27 August 2018
Researchers at Lund University in Sweden have developed a faster method to generate functional brain cells, called astrocytes, from embryonic stem cells.
Astrocytes play a significant role in neurodegenerative diseases. The new method reduces the time required to produce the cells from months to two weeks. Even though the presence in our brain of the star-shaped glial cells, known as astrocytes, has been known for a long time, it has only recently been discovered how significant these brain cells actually are. Instead of only having a support function, as previously thought, the cells play an important role in the normal brain and in conditions such as dementia diseases and amyotrophic lateral sclerosis (ALS).
One challenge that researchers have faced is the difficulty in obtaining human astrocytes to study. There are ways to grow astrocytes in the lab, but it has taken a long time and proved difficult, expensive and complicated. The astrocytes produced from the embryonic stem cells are very similar to the astrocytes in the brain of adult humans, in terms of appearance, genetic profile and function.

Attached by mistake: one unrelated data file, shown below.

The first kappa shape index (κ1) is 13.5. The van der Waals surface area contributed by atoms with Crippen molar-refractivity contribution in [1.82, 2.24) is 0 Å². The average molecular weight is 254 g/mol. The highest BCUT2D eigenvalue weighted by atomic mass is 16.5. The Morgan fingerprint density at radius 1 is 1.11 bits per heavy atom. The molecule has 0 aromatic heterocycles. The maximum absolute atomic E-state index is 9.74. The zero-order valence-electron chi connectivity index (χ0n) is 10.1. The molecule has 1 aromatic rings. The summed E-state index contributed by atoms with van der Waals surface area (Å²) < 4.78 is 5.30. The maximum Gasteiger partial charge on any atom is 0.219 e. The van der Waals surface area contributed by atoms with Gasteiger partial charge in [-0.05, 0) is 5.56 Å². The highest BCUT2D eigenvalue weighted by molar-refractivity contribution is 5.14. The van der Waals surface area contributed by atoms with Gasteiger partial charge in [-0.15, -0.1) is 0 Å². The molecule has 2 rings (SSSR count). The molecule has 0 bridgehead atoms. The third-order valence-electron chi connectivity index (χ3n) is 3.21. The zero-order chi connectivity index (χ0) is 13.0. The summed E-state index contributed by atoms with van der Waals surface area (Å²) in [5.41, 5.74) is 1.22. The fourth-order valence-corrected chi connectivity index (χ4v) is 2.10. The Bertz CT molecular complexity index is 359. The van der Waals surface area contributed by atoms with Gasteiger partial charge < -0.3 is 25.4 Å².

The cells’ use in studying diseases of the brain has been shown by the research team through employing CRISPR-Cas9, popularly known as gene editing, to insert a mutation in the embryonic stem cells that gives rise to the serious brain condition Alexander disease. When the researchers compared the astrocytes, it was shown that cells with the mutation exhibited several defects previously known to be present among those suffering from Alexander disease.
“Using this approach of combining CRISPR-Cas9 and our method to rapidly grow human astrocytes provides improved possibilities to study the role of astrocytes in various neurological diseases”, said Henrik Ahlenius, the research team leader.
The research team’s main focus is studying age-related neurodegenerative diseases such as dementia and Alzheimer’s, and the next step will be to use the method to examine the significance of astrocytes in these diseases.
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